Integrated Amplifiers

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Richard Stevenson & Paul Miller  |  Apr 06, 2009
After 45 years in business Rotel has every right to do things its own way. The new RSX-1560 gloriously raises its middle knob to the herd, eschewing games of specification trumps and symphony-length features lists. It is also thoroughly gorgeous to behold, and you can’t say that about many of today’s AV receivers. The clean fascia, sturdy case and chunky polished corner pieces give it high-end panache while the rear panel is a cornucopia of beautifully crafted gold plated terminals.
Richard Stevenson & Paul Miller  |  Feb 06, 2009
I have a fondness for NAD. The brand has succeeded over the decades by creating products just a few degrees askew from those of everyone else; never following the herd but, equally, rarely radical. In two-channel audio this has often meant a stripped-down, fundamentalist approach with products having an appealing Bohemian quality. However, when it comes to multichannel AV, eschewing key technologies in favour of a ‘music-first’ approach could be a little too existential for its own good.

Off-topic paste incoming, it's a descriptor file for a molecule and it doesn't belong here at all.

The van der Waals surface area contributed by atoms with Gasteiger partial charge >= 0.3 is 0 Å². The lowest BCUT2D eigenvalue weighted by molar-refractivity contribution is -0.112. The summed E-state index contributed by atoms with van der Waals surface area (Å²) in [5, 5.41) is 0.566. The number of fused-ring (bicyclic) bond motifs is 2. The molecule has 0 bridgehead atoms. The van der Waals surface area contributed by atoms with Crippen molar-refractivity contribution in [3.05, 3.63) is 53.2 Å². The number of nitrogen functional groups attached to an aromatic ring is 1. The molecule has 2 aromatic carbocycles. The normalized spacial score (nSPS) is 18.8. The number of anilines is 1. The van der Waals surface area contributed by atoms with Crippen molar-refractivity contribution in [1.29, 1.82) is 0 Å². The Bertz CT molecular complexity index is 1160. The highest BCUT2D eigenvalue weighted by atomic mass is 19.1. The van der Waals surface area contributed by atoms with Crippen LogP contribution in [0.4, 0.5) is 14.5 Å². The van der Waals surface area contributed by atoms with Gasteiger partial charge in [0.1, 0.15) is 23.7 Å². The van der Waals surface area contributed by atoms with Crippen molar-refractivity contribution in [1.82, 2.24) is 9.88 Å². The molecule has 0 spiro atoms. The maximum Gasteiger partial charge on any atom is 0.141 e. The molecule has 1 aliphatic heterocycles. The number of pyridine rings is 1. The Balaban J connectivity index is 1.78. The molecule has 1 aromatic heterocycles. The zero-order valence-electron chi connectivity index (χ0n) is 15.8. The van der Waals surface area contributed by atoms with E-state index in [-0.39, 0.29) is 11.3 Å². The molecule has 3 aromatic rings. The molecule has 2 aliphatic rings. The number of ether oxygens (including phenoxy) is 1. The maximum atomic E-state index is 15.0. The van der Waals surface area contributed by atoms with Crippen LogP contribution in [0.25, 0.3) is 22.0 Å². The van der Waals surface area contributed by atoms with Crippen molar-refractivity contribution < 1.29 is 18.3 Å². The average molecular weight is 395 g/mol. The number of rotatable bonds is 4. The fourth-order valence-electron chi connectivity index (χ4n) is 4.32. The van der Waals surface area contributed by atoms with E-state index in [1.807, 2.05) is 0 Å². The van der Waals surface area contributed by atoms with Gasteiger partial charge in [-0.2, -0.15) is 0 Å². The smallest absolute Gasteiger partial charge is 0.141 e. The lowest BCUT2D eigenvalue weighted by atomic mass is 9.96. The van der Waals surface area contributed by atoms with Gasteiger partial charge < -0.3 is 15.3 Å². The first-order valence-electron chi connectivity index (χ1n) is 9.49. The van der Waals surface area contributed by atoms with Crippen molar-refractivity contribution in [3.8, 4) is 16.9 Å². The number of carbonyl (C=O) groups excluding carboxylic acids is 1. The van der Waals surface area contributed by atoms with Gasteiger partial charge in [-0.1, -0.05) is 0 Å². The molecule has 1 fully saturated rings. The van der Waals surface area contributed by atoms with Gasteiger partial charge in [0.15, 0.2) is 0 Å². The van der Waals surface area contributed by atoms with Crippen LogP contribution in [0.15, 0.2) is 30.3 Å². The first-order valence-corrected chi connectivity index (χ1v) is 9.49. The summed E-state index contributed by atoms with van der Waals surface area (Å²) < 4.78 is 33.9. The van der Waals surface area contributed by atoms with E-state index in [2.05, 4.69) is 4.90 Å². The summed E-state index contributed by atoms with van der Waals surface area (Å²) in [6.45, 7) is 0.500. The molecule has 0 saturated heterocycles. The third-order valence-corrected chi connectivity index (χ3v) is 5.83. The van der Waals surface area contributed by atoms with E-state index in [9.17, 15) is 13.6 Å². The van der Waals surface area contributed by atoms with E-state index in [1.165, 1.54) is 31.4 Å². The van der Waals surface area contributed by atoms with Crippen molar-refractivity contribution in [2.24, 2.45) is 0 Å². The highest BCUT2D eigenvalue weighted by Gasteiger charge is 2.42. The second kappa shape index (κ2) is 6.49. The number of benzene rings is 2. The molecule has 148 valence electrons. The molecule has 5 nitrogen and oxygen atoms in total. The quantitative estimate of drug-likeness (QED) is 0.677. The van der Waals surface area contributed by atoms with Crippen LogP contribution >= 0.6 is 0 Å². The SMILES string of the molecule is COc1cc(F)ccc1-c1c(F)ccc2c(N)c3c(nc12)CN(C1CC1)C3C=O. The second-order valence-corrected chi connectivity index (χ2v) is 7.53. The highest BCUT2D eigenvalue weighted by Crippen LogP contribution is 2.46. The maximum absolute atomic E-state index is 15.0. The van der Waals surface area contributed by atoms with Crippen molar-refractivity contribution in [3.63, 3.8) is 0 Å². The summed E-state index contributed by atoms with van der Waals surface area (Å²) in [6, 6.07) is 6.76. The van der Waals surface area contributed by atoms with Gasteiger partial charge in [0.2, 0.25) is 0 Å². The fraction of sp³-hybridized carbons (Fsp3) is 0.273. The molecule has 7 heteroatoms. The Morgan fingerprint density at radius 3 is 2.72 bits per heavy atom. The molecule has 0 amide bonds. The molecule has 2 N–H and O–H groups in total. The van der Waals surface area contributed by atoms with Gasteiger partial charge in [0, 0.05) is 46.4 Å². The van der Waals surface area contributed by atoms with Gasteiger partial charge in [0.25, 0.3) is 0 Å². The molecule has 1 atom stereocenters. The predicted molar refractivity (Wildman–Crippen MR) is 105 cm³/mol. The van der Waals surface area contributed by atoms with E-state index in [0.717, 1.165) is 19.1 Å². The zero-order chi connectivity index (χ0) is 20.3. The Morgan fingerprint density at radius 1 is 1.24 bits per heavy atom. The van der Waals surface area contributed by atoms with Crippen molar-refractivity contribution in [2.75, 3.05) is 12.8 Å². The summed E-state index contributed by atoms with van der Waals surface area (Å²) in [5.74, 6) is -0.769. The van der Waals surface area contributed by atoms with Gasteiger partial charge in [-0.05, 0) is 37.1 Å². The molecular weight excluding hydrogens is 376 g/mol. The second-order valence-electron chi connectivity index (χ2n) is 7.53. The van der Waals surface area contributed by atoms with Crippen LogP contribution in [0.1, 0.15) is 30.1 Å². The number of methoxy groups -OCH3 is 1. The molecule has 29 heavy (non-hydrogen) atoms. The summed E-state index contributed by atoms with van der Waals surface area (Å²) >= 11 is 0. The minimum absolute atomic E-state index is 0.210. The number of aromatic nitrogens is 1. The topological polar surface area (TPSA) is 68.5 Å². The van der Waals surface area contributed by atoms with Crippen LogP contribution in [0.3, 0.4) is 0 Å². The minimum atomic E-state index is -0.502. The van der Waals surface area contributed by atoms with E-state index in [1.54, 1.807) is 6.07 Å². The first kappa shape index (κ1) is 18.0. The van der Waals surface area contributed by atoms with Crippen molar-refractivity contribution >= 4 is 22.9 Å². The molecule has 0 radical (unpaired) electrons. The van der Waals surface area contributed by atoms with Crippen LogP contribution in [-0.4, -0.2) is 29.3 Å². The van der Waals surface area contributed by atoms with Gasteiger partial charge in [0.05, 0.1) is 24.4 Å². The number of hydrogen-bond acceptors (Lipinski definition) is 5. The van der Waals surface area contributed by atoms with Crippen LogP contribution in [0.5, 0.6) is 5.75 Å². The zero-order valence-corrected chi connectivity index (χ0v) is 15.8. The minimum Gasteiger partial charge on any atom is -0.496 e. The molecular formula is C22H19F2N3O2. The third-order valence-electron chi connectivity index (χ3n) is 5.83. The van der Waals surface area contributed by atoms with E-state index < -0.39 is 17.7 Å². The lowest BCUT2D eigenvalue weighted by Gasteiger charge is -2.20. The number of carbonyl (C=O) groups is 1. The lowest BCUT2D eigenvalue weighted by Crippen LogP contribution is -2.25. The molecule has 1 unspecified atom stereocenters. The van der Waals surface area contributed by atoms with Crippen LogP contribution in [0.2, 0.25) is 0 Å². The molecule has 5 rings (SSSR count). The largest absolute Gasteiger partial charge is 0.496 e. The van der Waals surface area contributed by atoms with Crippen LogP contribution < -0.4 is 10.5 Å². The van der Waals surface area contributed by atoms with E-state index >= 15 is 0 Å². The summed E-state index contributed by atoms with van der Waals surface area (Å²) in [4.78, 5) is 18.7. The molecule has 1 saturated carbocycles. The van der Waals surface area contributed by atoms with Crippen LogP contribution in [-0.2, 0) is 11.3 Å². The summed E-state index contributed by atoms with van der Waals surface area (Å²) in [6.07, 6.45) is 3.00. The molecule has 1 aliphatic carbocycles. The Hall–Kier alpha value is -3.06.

Ken Kessler & Paul Miller  |  Feb 06, 2009
Debate that’s been raging since the dawn of hi-fi, Integrated vs Separates boils down to this: the former’s benefits over the latter include the removal of a pre-to-power cable connection, the need for one less AC outlet, less shelf space and – above all – the knowledge that the two sections are optimised for each other. Separates, however, counter with truly dedicated power supplies for each section, as well as isolation of the pre and power amp stages for less potential for undesirable interaction. Traditionally, the higher you go up the price scale, the more likely you are to opt for separates. Over the decades, milestone integrateds would appear that upset the formula: Sugden’s A48, specific models from Rogers, McIntosh, AR, et al.

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